<i>Pseudomonas aeruginosa</i> common bacterium

Pseudomonas aeruginosa is a common encapsulated, Gram-negative, rod-shaped bacterium that can cause disease in plants and animals, including humans. A species of considerable medical importance, P. aeruginosa is a multidrug resistant pathogen recognized for its ubiquity, its intrinsically advanced antibiotic resistance mechanisms, and its association with serious illnesses – hospital-acquired infections such as ventilator-associated pneumonia and various sepsis syndromes.

<i>Staphylococcus epidermidis</i> species of bacterium

Staphylococcus epidermidis is a Gram-positive bacterium, and one of over 40 species belonging to the genus Staphylococcus. It is part of the normal human flora, typically the skin flora, and less commonly the mucosal flora. It is a facultative anaerobic bacteria. Although S. epidermidis is not usually pathogenic, patients with compromised immune systems are at risk of developing infection. These infections are generally hospital-acquired. S. epidermidis is a particular concern for people with catheters or other surgical implants because it is known to form biofilms that grow on these devices. Being part of the normal skin flora, S. epidermidis is a frequent contaminant of specimens sent to the diagnostic laboratory.

<i>Stenotrophomonas maltophilia</i> species of bacterium

Stenotrophomonas maltophilia is an aerobic, nonfermentative, Gram-negative bacterium. It is an uncommon bacterium and human infection is difficult to treat. Initially classified as Bacterium bookeri, then renamed Pseudomonas maltophilia, S. maltophilia was also grouped in the genus Xanthomonas before eventually becoming the type species of the genus Stenotrophomonas in 1993.

<i>Actinobacillus</i> genus of bacteria

Actinobacillus is a genus of Gram-negative, nonmotile and non-spore-forming, oval to rod-shaped bacteria occurring as parasites or pathogens in mammals, birds, and reptiles. It is a member of the Pasteurellaceae family. The bacteria are facultatively aerobic or anaerobic, capable of fermenting carbohydrates, and of reducing nitrates. The genomic DNA contains between 40 and 47 mol % guanine plus cytosine.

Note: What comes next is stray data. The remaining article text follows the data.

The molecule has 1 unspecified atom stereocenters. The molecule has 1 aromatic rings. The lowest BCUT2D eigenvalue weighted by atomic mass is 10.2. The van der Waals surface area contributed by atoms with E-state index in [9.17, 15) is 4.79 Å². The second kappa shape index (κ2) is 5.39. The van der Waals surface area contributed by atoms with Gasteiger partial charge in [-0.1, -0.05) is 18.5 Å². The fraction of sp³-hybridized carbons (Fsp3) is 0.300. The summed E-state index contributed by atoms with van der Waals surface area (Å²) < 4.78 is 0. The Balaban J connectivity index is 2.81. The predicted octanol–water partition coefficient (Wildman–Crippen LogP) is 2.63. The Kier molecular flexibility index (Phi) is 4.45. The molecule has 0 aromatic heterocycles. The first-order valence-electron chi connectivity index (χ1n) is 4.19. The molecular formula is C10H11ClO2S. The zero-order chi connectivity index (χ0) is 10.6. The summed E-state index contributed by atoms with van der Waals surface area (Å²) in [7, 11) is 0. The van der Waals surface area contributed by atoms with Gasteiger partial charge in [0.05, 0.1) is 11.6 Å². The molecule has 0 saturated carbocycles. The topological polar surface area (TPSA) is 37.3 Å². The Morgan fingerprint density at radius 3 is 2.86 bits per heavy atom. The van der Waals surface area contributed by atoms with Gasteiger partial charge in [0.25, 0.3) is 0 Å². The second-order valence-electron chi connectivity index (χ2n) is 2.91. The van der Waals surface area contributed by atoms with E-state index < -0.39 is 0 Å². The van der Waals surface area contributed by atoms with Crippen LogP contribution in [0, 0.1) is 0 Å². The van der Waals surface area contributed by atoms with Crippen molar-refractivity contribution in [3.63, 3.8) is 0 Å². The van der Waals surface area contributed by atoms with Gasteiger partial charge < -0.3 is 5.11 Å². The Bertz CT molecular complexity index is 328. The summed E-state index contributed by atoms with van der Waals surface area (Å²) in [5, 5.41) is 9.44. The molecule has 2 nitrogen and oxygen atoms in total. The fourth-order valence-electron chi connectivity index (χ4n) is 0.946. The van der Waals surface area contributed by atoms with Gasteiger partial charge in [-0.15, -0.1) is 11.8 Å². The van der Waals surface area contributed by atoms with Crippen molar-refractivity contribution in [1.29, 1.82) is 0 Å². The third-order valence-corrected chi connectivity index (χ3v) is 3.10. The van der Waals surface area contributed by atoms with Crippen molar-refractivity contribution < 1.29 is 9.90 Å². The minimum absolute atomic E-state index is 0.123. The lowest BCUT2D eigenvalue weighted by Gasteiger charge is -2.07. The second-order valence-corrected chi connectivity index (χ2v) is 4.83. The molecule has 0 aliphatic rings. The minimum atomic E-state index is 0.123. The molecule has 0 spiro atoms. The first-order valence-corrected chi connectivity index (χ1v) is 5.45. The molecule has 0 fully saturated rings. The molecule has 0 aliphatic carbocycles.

Kingella kingae is a species of Gram-negative aerobic coccobacilli. First isolated in 1960 by Elizabeth O. King, it was not recognized as a significant cause of infection in young children until the 1990s, when culture techniques had improved enough for it to be recognized. It is best known as a cause of septic arthritis, osteomyelitis, spondylodiscitis, bacteraemia, and endocarditis, and less frequently lower respiratory tract infections and meningitis.

<i>Cardiobacterium hominis</i> species of Gammaproteobacteria

Cardiobacterium hominis is a Gram-negative bacillus (rod-shaped) bacterium commonly grouped with other bacteria into the HACEK group. It is one of several bacteria that is normally present in the mouth and upper part of the respiratory tract such as nose and throat. However, it may also rarely cause endocarditis, an infection of the heart valves.

<i>Staphylococcus capitis</i> species of bacterium

Staphylococcus capitis is a coagulase-negative species (CoNS) of Staphylococcus. It is part of the normal flora of the skin of the human scalp, face, neck, and ears and has been associated with prosthetic valve endocarditis, but is rarely associated with native valve infection.

Well studied Periodontal pathogens are bacteria that have been shown to significantly contribute to periodontitis.

Anaerobic infections are caused by anaerobic bacteria. Obligately anaerobic bacteria do not grow on solid media in room air ; facultatively anaerobic bacteria can grow in the presence or absence of air. Microaerophilic bacteria do not grow at all aerobically or grow poorly, but grow better under 10% carbon dioxide or anaerobically. Anaerobic bacteria can be divided into strict anaerobes that can not grow in the presence of more than 0.5% oxygen and moderate anaerobic bacteria that are able of growing between 2 and 8% oxygen. Anaerobic bacteria usually do not possess catalase, but some can generate superoxide dismutase which protects them from oxygen.